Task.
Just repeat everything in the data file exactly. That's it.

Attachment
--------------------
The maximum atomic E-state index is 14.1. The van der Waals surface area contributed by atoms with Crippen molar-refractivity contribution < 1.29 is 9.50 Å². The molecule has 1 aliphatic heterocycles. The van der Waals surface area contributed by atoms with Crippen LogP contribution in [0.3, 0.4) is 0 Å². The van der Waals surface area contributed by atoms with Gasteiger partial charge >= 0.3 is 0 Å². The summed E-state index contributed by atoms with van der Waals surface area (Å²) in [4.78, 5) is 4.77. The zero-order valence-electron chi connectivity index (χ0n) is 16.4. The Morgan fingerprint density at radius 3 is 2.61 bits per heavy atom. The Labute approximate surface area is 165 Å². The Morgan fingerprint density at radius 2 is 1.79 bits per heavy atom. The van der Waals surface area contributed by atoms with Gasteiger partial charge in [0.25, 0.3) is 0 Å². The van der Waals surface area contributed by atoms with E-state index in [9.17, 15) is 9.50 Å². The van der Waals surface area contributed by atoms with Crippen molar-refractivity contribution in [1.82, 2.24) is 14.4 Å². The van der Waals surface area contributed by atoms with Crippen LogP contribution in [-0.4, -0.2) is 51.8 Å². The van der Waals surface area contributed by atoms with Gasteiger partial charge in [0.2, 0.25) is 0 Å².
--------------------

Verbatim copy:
The maximum atomic E-state index is 14.1. The van der Waals surface area contributed by atoms with Crippen molar-refractivity contribution < 1.29 is 9.50 Å². The molecule has 1 aliphatic heterocycles. The van der Waals surface area contributed by atoms with Crippen LogP contribution in [0.3, 0.4) is 0 Å². The van der Waals surface area contributed by atoms with Gasteiger partial charge >= 0.3 is 0 Å². The summed E-state index contributed by atoms with van der Waals surface area (Å²) in [4.78, 5) is 4.77. The zero-order valence-electron chi connectivity index (χ0n) is 16.4. The Morgan fingerprint density at radius 3 is 2.61 bits per heavy atom. The Labute approximate surface area is 165 Å². The Morgan fingerprint density at radius 2 is 1.79 bits per heavy atom. The van der Waals surface area contributed by atoms with Gasteiger partial charge in [0.25, 0.3) is 0 Å². The van der Waals surface area contributed by atoms with E-state index in [9.17, 15) is 9.50 Å². The van der Waals surface area contributed by atoms with Crippen molar-refractivity contribution in [1.82, 2.24) is 14.4 Å². The van der Waals surface area contributed by atoms with Crippen LogP contribution in [-0.4, -0.2) is 51.8 Å². The van der Waals surface area contributed by atoms with Gasteiger partial charge in [0.2, 0.25) is 0 Å².